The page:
In 225AD a tall fair-haired woman called Julia Aurelianus lives in a pretty townhouse in Aquae Sulis (modern Bath). Julia is an independent woman of means, a cultured high-status aristocrat and a healer who works at the clinic attached to the temple of Sulis Minerva. She is an educated, sophisticated citizen of the Roman Empire, living nearly two hundred years after the Roman invasion of Britain. She believes the Roman Empire will last for ever. But at the same time, she is a proud Durotrigian, with deep roots in a British identity, and a leading role as a tribal noble.

Julia has a past, which she keeps hidden from her family and friends. It involves a fellow Roman citizen, from a faraway corner of Europe. He comes to work in Britain as a very young man, but has to go home when his family needs him. One day many years later the foreigner comes back, now a seasoned traveller with a high-profile pan-European career and secrets of his own. Julia has to make choices, and decide who she really wants and who she will be.

Julia of course has never existed beyond my imagination, in my current novel The Governor’s Man. But she could have done. Her generation was so long part of the Roman Empire they could not have conceived of life outside it. And yet she lived happily within the traditional culture of her British tribe, too. It was a time of multiple identities, and people seem to have accepted that as natural. It was not the first time the people of these islands have been part of a wider European culture, but it was the first time in British history that being part of a continental community, being a European, was recorded for posterity.

Rome wasn’t all straight roads and central heating. People moaned about taxes, complained about European bureaucrats, often demanded reform. Even so, for four hundred years after Boudicca’s rebellion very few Britons apparently wanted to give up their Continental way of life, their standard of living, their dual identity as Romano-British.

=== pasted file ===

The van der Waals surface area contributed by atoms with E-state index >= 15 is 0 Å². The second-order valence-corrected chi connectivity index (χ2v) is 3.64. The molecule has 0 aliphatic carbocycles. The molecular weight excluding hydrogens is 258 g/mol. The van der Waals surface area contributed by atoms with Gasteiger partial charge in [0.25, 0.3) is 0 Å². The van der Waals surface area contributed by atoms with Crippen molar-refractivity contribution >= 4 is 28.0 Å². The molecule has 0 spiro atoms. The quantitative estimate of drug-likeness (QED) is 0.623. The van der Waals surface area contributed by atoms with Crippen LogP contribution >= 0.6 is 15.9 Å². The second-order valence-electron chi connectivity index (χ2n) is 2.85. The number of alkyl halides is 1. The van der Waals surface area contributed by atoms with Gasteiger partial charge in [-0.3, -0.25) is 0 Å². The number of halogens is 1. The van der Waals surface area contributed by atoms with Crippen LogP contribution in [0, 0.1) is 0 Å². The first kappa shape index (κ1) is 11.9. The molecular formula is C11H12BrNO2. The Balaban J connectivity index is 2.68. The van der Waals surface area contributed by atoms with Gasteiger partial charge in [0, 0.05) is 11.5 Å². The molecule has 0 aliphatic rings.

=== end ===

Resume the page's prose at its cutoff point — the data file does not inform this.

When the inconceivable happened sometime after 410AD and the union was dissolved, leaving Britain facing a hostile world alone, the British certainly had a tough time. Hundreds of years of tough times: the Dark Ages. Some Romano-Britons in the south-west of England defended their European identity for nearly three hundred years before their civilisation was swept away. Today we call their most prominent war leader Arthur.

For me, the importance of Julia’s story is that being British doesn’t mean not being European. Doesn’t have to mean rejecting a bigger, more diverse community for the sake of false national pride. It isn’t about closing down borders, turning our backs on the Continent, shutting out foreigners. We can be proud Britons and committed Europeans, working together for peace, prosperity and wider community. We should think again about remaining a key part of something significant, and not lose our way in the world.

We should reject a return to the Dark Ages.

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